June 27, 2008

 

Argentina grain trade resumes as strike lifts, prices higher on-week

 
 

Argentina's grain trade returned to a precarious normalcy this week, as farmers suspended their strike and Congress took up debate on a controversial export tax on grains.

 

Prices at the Rosario Grain Exchange were generally up Thursday (June 26, 2008) from Monday, in line with moves at the CBOT.

 

Pedro Amuchastegui, an analyst at brokerage Roagro, said the strength in CBOT driven by forecasts for more rainfall for the weekend in the US and rising oil prices, helped move the local market.

 

Farmers lifted their strike on Monday (June 23, 2008) and shifted efforts to lobbying Congress to vote against the tax.

 

Farmers have sporadically blocked traffic in a strike since March, causing food shortages in the cities and cutting off grain exports.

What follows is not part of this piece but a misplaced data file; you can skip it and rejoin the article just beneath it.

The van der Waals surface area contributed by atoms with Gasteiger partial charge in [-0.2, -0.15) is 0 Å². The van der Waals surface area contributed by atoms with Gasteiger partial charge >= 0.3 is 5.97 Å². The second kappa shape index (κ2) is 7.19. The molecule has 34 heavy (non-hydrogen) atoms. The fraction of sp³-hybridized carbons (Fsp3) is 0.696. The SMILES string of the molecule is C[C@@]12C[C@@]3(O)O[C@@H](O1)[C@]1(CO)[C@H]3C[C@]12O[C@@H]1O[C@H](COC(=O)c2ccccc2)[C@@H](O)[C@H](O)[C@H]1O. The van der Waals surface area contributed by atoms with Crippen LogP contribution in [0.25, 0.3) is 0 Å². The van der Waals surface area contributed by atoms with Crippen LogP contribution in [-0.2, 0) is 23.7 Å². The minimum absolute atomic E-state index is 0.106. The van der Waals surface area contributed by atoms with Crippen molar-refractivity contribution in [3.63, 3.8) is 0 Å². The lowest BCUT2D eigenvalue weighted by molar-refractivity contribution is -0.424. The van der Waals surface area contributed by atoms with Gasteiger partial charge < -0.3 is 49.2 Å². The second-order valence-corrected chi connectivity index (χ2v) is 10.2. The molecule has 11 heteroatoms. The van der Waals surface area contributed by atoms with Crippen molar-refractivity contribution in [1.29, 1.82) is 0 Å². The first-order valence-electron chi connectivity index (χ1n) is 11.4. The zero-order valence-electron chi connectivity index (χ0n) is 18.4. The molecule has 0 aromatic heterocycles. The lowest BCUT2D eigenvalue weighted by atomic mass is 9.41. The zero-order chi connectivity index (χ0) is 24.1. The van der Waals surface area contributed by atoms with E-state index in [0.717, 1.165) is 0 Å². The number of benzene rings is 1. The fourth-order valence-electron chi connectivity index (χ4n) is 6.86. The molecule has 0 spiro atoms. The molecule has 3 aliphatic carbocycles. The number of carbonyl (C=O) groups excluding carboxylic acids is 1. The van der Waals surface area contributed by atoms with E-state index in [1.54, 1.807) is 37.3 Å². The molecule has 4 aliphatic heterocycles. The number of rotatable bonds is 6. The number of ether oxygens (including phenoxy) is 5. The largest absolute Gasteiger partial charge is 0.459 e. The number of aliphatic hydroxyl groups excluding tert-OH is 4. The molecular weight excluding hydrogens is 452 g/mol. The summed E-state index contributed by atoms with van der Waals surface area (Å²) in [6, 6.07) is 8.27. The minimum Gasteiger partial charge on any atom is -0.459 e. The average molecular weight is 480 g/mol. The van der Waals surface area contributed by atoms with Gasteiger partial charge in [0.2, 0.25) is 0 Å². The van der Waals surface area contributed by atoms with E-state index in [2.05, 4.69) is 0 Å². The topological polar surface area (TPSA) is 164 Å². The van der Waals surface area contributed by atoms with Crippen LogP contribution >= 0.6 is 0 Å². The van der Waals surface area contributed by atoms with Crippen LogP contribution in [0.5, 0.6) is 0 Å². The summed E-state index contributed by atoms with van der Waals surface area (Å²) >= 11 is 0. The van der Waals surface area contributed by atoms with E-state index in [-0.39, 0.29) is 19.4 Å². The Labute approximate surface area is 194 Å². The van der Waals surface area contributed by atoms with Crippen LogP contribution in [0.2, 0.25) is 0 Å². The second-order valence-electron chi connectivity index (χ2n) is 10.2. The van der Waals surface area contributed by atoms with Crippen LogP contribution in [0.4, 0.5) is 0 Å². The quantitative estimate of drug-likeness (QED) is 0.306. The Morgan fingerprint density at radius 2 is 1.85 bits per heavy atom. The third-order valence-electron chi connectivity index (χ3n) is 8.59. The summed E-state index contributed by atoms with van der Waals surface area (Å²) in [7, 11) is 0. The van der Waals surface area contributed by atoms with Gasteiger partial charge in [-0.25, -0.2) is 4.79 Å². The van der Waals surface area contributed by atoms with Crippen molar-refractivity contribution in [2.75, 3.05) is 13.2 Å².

In March, the Argentine government introduced the controversial grain export duty scheme, which fixed price brackets with each higher bracket carrying a higher tax. The plan sharply raised the export tax on soy.

 

Spot soy traded at ARS900 per tonne at the Rosario Grain Exchange Thursday, up from ARS870 on Monday.

 

Volume was high, with many sellers waiting for prices to touch ARS900 before putting in sell orders, Rosario Grain Exchange analyst Lorena D' Angelo said.

 

Some 80,000 tonnes were traded Thursday after prices hit the ARS900 level, Amuchastegui said.

 

However, prices at local markets are still lower than a theoretical FOB price minus export taxes, as buyers continue to subtract a substantial risk premium due to the threat of further export disruptions if the farm strike resumes, D' Angelo noted.

 

Meanwhile, spot corn traded for ARS530 per tonne Thursday, unchanged from Monday.

 

Exporters paid ARS600 for spot wheat, while local millers paid ARS680 for wheat with a minimum gluten count of 26.

 

US$1 = ARS3.028 as of June 27, 2008

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